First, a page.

Okay… enough convincing that the golden hours are important for most landscape photos. I think, for the most part, we all get that.
All Light Can Be Good Light
So what about those times when we’re someplace really great, but we can’t be there at sunrise/sunset? Well, Photography is about light right? I guess what I’ve learned through this process is that there is no good and bad light. All light can be good, if you choose the right subject to shoot it in. Chris Flemming, here on the blog comments, said this in a great way:
“Good light will be the light that shows a particular subject in a compelling way.”
Well, if you’re someplace beautiful and can’t photograph it at sunrise or sunset, I’m going to suggest you still do things as normal. Make as great a photo as you can. I know I do. I very rarely just pack up and leave (though I have friends that do). I’m not saying don’t shoot.
PLEASE READ THIS!
If I leave you with anything here it’s this concept and it ties back to the first email I got that started this…
Light does matter. But, regardless of the light, your photography (assuming you’re not a pro that is) should be about capturing your life and the lives of the ones you love. Do not let light, or quality of light, or location, or gear or sharpness, or noise get in the way. Capture the photos that you want to capture to remember, appreciate and document your life, the places you go, and the people you go with. But… if at all possible, when you’re at these places, please realize the quality of light relating to the subject, IS important and to TRY your best to incorporate it in your photos if possible.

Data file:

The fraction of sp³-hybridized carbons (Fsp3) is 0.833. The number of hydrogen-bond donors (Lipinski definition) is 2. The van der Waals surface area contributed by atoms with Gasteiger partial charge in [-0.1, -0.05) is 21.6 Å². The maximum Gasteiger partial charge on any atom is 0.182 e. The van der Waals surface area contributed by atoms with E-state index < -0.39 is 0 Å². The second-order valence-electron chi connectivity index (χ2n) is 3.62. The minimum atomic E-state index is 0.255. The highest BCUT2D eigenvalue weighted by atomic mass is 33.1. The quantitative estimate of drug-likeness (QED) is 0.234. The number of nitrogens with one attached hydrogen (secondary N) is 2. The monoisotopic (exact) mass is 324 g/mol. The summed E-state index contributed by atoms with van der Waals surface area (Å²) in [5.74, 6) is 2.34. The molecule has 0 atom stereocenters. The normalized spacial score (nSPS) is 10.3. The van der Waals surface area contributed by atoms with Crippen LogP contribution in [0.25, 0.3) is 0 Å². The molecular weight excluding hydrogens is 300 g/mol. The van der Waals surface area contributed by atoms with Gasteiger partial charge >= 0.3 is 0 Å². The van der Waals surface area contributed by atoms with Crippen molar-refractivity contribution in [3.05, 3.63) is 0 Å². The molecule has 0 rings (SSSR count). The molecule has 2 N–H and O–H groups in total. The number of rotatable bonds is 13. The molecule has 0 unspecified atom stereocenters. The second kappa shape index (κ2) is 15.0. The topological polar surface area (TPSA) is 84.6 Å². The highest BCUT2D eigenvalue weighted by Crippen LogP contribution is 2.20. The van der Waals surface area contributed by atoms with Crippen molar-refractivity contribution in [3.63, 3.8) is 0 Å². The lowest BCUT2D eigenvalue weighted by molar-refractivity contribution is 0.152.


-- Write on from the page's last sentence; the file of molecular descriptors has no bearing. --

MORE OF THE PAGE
If you’re taking a portrait of your wife while on vacation, sunset light in her face may be too bright, and leave her face too contrasty, and squinty. But at noon, you could position her under a tree (if you did it at sunset it would probably be too dark), with great scenery behind her, and make a great photo. Likewise, if you’re in Italy on the Amalfi Coast, and you have a choice of taking the 12 noon tour bus, or the 6pm tour bus, (and your travel mates leave it up to you), take the 6pm tour bus and get there closer to sunset. The photos of the coast, will most likely please your “serious photography” love more than those photos at noon. But that doesn’t mean, if you’re there at noon, don’t take photos. Remember, all I said above was to TRY.